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September 26, 2012

Norman Veteran’s Center remembers deceased dog Little Bit

NORMAN — The brown leather sofas at the Norman Veteran’s Center sat empty on Tuesday morning. What was once a campground for the Veteran’s Center resident dog, Little Bit, was now just another painful reminder that she truly was gone.

Also bare were the hallways of the center. Gone were the many veteran’s bearing their badges of courage from wars past. No one was sitting outside either. No discussions of the weather. No mention of current events. On this Tuesday morning, it seemed that most of the residents of the Norman Veteran’s Center had gathered inside the activities room to remember the dog that had stolen the hearts of her 301 owners.

Little Bit called the Norman Veteran’s Center home for 10 years before her passing on Sept. 13 after suffering from congestive heart failure. She held many hats while living at the facility. Social services employee at the center, Martha Lewis, described Little Bit as the resident rabbit, bird and squirrel chaser, a public relations representative and a therapy dog.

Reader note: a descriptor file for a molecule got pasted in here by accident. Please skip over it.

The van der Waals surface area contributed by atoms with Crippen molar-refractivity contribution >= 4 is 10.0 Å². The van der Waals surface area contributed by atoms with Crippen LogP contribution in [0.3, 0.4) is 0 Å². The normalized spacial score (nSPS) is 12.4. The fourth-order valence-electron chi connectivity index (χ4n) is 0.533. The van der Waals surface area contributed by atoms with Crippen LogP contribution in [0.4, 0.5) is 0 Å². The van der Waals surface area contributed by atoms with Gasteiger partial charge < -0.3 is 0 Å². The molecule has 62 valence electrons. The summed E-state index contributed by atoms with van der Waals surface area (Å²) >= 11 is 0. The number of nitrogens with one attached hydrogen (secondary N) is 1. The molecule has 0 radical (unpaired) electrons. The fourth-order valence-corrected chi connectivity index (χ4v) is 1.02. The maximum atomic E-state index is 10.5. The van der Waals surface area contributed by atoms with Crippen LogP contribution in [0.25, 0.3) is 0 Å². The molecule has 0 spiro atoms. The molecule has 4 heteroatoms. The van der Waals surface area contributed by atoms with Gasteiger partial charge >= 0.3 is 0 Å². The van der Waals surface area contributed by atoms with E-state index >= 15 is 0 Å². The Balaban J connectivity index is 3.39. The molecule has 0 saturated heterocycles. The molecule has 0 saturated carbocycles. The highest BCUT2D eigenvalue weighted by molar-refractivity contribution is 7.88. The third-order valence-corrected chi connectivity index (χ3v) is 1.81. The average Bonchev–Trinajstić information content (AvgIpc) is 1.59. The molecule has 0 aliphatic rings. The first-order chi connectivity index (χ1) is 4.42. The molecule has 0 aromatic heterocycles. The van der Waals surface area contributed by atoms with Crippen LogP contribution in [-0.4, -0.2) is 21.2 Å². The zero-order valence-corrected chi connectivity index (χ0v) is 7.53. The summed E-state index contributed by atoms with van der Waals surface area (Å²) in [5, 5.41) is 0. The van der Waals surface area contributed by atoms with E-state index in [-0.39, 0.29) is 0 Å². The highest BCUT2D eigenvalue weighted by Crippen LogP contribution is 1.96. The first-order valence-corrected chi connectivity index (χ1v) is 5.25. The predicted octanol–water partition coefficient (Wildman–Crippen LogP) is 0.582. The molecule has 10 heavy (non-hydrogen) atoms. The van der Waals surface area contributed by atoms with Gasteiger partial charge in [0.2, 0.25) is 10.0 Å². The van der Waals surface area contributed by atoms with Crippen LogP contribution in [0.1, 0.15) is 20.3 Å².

“Little Bit had many roles here. She was a greeter. She commandeered the sofas up front, those were hers. When we would have new families come in, she was a comfort to them,” Lewis said. “She brought happiness. She also brought tears of joy. In her own way, she was a therapy dog, even though she was not really trained. She was always there when a vet needed comfort. Little Bit also assumed the role here as the guard dog.”

Speaking at Little Bit’s service was Dr. John Otto of University Animal Hospital. During his weekly visits to the center, Otto was prone to check the schnauzer mix’s ever-failing heart.

“She was a perfect fit. She loved all of you unconditionally. I never saw her get mean or angry toward anybody here. She loved you guys tremendously. The only time I ever saw her raise her hair up was when someone would bring another dog in here. She loved you from the bottom of her heart and she didn’t want to share that with anybody,” Otto said. “She was a blessing to all of us, and it was my privilege to be her doctor.”

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